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Apron Strings

D: Vaele Sima Urale / 90m

Cast: Laila Rouass, Scott Wills, Jennifer Ludlam, Nathan Whitaker, Leela Patel, Jodie Rimmer, Kate Harcourt, Peter Elliott, Gary Young

Michael (Whitaker) is a young Indian student whose mother, Anita (Rouass) is estranged from her sister, Tara (Patel).  On the pretext of doing a college project, he visits his aunt at the restaurant she runs, while keeping his visit a secret from Anita.  He and Tara hit it off and he visits more often until she offers him a job there.  Anita, meanwhile, is at odds with the producers of the TV cookery programme she hosts: about the content, about the recipes, and about the costumes she’s asked to wear.

One of Tara’s regular customers is Barry (Wills).  He’s a middle-aged man still living at home with his mother, Lorna (Ludlam) and his Nan (Harcourt).  Barry is drifting through life looking for one get-rich-quick scheme to pay off after another, and he sponges off his mother – who runs a cake shop – with unvarying results: the money is always wasted.  Lorna’s attempts at tough love are undermined by her soft-hearted nature, even when Barry gets into debt through his attempts to get local baker Minh (Young) to buy out his mother’s business.

As Michael gets to know his aunt, and the family history, he begins to pull away from his mother.  This only adds to the anger she feels over her cookery programme, and their relationship suffers even further.  Michael spends more time at Tara’s restaurant until, suspicious of what her son has been doing, Anita follows him there.  Meanwhile, Lorna also has to deal with the return of her daughter, Virginia (Rimmer), several months pregnant and refusing to take on her mother’s ideas of conformity.  With passions running high in both families, each member has to look at themselves before they can make peace with each other.  But can they?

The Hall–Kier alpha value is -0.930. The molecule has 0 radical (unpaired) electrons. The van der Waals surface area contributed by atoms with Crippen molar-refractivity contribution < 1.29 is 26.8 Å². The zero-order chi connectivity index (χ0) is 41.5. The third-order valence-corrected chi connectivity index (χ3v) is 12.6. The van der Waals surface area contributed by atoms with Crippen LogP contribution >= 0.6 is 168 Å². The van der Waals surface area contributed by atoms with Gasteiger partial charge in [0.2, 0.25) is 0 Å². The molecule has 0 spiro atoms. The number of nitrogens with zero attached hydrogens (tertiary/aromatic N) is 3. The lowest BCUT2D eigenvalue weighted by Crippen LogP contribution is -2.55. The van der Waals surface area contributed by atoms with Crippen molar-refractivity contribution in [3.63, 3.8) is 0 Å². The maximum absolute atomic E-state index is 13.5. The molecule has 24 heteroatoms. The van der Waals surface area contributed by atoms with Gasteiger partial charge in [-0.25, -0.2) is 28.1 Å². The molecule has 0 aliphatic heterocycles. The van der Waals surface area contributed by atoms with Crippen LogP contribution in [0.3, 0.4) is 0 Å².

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A subtly ambitious tale that takes in themes of racism, community, homophobia – Michael is gay – injured pride, personal responsibility and motherhood, Apron Strings is a small-scale drama that tells its various stories with simple precision throughout.  Both main stories involve mothers who have become distant from their sons, and who no longer understand them.  The blame for this seems squarely laid at the doors of Anita and Lorna, but it’s offset by their unswerving love for their children, as both women strive to ensure their children are happy.  The movie shows how difficult it can be to be both supportive and unsupportive depending on the situation, and how walking such a tightrope can backfire on the mother.

The movie also shows us how striking out on their own can undermine the best intentions of the two sons.  Michael aims to reunite Anita and Tara but he’s unprepared for the emotions that learning about his aunt and his mother’s fractured relationship are awakened in him.  He finds it difficult to reconcile the image he has of his mother with that of the proud young woman who made a difficult choice in her youth and has fought hard not to let that decision define her.  With Michael so sure of his racial identity, and having such a strong sense of family, that his mother has turned her back on all that, proves too much of a shock.  And yet, by being gay, he runs the risk of his own community rejecting him, making his own need to make a decision about his future all the more important.